At What Cost?
March 26, 2017




Ok, let me get this off my chest just to feel better.

Tonight is “earth hour”, a time, I think 8:30, where everyone is to put out their lights and electricity to say, ‘hey, we want to address this climate change problem. And we’re going to do it because we want the world to know we care.’

I don’t like these things. This is silly and does nothing.
When I was in Haiti, electricity was a privilege. Only the privileged had it. Fossil fuels are the most affordable way for poor people to get power. I was fortunate to stay in a compound where they paid a ridiculous amount of money to have power from 7 p.m. till 7 a.m. The native Haitians had no such options.
The only way for poor people to be able to cook in Haiti is with sticks, twigs, and dung. And keeping things in the fridge? A fridge? What is that?
Instead of renewed energy, what the planet needs is greater investment in research and the development of green energy.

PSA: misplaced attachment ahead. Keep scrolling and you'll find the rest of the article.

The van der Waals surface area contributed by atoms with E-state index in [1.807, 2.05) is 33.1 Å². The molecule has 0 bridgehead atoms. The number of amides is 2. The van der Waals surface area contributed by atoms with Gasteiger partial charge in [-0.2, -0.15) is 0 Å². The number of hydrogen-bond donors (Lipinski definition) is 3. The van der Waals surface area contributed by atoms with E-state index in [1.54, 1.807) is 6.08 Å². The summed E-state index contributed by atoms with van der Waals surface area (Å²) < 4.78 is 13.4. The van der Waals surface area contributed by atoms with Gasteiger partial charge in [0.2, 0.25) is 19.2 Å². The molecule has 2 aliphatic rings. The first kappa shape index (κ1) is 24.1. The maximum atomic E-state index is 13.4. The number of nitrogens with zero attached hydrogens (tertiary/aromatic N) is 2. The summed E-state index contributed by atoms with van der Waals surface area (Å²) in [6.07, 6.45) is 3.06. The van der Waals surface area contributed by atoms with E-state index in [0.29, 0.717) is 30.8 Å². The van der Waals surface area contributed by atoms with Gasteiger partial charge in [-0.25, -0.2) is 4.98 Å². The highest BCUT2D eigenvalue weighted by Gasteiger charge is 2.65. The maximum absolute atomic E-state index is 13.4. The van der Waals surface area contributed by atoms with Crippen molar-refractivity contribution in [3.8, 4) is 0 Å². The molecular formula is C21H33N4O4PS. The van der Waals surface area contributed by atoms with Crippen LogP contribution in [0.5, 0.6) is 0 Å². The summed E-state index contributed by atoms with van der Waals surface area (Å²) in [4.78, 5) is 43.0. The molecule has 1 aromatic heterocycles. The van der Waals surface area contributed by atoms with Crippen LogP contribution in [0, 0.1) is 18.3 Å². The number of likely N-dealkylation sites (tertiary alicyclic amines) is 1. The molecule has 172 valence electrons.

Increasingly, the world’s rich nations insist that these people — the world’s poor — should have no new fossil fuel access. Foreign aid is increasingly tied to renewable energy projects such as building solar and wind power capacity, or tiny “off-grid” energy generators. This has a real cost — and it’s the world’s worst-off who pay.

So symbolism like this is ok, because after an hour we’ll watch our TV, get on our computer, and go back to warming up our cars in the cold, even though we’re against CO2 emissions screwing up our air. And if this would address the poor, I’d be first in line.
But it doesn’t address the needs of the poor. They need more light. And fossil fuels is the most inexpensive and expedient way. The poor have no advocates, like the people of Haiti. Or Kenya. Or the Congo. Their governments could not care less about the people.
This appears rather hypocritical: The rich world relies heavily on fossil fuels, getting just 10% of its energy from renewables (renewables are resources  which can be used repeatedly because it is replaced naturally. Examples are: oxygen, fresh water, solar energy, timber). Contrast that to Africa, which gets 50% of its much lower energy consumption from renewables.)
That’s why we need to do something. It would be great to clean up our planet (although I don’t buy totally into this ‘climate change’ mantra), but at what cost? And why do the poor have to suffer for it?